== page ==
The TDS and TDS zip files

In my post about working with dtx files, I made the somewhat throw-away statement

The idea of a TDS-ready zip is also popular …

I’ve been pulled up on that by e-mail, so I thought I’d consider this a bit more before looking at automating working with dtx sources.

First, what does ‘TDS’ mean? The short answer is TeX Directory Structure, but that does not really help. The idea of the TDS is to have a standard layout for the location of TeX files, so for example LaTeX .sty files go inside tex/latex/ (or more likely tex/latex/<package>/), while BibTeX style files (.bst) go inside bibtex/bst.

That’s important as both TeX Live and MiKTeX use a database to locate files, and only scan the ‘correct’ parts of the TeX installation when building the database. So if you do a local file installation and put the file in the wrong place TeX won’t find it. The result is that you need to lay things out properly if you’re installing TeX files, which can be confusing if you’re not familiar with the idea.

The TDS zip idea is very simple: rather than having just the source files in a zip, set up the documentation, extracted package, source and so on in the correct layout. The end user can then just unzip the TDS zip inside their local TeX directory to install a package (of course, they’ll still need to run texhash). As a package author, sending a user a file they can just unzip and use is much faster in the long run than sending them a bunch of files with a list of installation instructions on where everything needs to go.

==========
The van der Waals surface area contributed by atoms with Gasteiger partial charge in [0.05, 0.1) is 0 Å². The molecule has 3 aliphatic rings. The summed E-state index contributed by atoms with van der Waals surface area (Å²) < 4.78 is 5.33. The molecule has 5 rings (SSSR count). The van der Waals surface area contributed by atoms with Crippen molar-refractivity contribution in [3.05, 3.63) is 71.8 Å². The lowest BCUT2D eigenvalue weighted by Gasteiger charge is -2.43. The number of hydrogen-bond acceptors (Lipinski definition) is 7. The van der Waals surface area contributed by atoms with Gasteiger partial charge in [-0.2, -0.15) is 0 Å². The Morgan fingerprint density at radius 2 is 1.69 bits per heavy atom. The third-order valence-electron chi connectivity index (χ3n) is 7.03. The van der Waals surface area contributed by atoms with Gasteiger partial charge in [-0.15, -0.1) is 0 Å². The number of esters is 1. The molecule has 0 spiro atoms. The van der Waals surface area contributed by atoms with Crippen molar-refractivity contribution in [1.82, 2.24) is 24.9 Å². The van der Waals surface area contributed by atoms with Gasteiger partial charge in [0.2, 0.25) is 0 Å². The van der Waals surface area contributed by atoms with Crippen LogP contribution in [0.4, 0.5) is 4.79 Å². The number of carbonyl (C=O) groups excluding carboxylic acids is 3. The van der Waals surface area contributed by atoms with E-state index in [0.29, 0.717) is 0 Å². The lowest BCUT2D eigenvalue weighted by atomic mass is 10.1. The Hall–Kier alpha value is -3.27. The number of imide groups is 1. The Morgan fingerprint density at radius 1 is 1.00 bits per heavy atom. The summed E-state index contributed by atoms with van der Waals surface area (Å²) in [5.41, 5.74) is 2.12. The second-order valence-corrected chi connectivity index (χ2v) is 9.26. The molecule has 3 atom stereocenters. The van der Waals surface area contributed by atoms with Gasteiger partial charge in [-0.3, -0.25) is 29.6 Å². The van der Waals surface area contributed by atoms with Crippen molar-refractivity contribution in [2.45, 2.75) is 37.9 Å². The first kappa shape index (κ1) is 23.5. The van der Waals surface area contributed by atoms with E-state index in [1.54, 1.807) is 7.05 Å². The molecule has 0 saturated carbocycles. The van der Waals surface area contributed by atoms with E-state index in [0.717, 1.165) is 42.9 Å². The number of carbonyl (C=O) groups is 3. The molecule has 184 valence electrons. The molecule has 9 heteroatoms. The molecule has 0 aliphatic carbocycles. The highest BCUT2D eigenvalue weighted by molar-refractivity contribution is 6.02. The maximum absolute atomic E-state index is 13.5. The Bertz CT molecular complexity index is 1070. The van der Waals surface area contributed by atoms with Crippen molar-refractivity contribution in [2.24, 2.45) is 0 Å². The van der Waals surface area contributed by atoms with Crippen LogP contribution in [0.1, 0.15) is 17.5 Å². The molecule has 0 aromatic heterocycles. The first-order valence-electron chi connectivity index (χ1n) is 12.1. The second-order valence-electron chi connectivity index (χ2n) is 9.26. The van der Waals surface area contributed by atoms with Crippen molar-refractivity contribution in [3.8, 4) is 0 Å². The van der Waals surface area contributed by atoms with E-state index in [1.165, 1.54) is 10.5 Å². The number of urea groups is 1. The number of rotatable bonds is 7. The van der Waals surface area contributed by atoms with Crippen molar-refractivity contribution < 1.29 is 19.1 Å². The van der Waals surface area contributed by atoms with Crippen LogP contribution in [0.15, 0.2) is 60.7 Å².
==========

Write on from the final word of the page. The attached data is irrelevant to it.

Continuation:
The downside of the system is that the TDS zip has to be built in the first place, by the package author. With a batch script or Makefile for doing releases, that’s not an issue, but it is if everything is being done by hand. Mistakes can be a problem (even with a script, if you get it wrong!).

One argument against needing TDS zips is that both TeX Live and MiKTeX update very regularly, and so it’s easy to install a package from CTAN using the package manager of your TeX system. However, not everyone is using a burning edge system. Many Linux systems are still on TeX Live 2007, and on multi-user systems the TeX system is probably fixed by the administrator. So doing local installations is still a reality for a lot of people.

Over all, I think the idea has merit, but as a package author you do need to put in some effort to get things ‘right’. I’ll be talking about some scripting in my next post, and hopefully the ideas there will show how things can be done reliably. The overall aim is to make life easier for non-experts, and if that means a bit more effort for the more experienced TeX users then I think the trade-off is not too bad. I don’t expect everyone to agree with me!

Cross-platform working

As many people will know, the CTAN team have come up with the idea of having TDS-ready zip files for packages. The idea is that you can just download the zip into your local TeX directory, unzip it and run texhash, with no TeX-based unpacking or document compilation.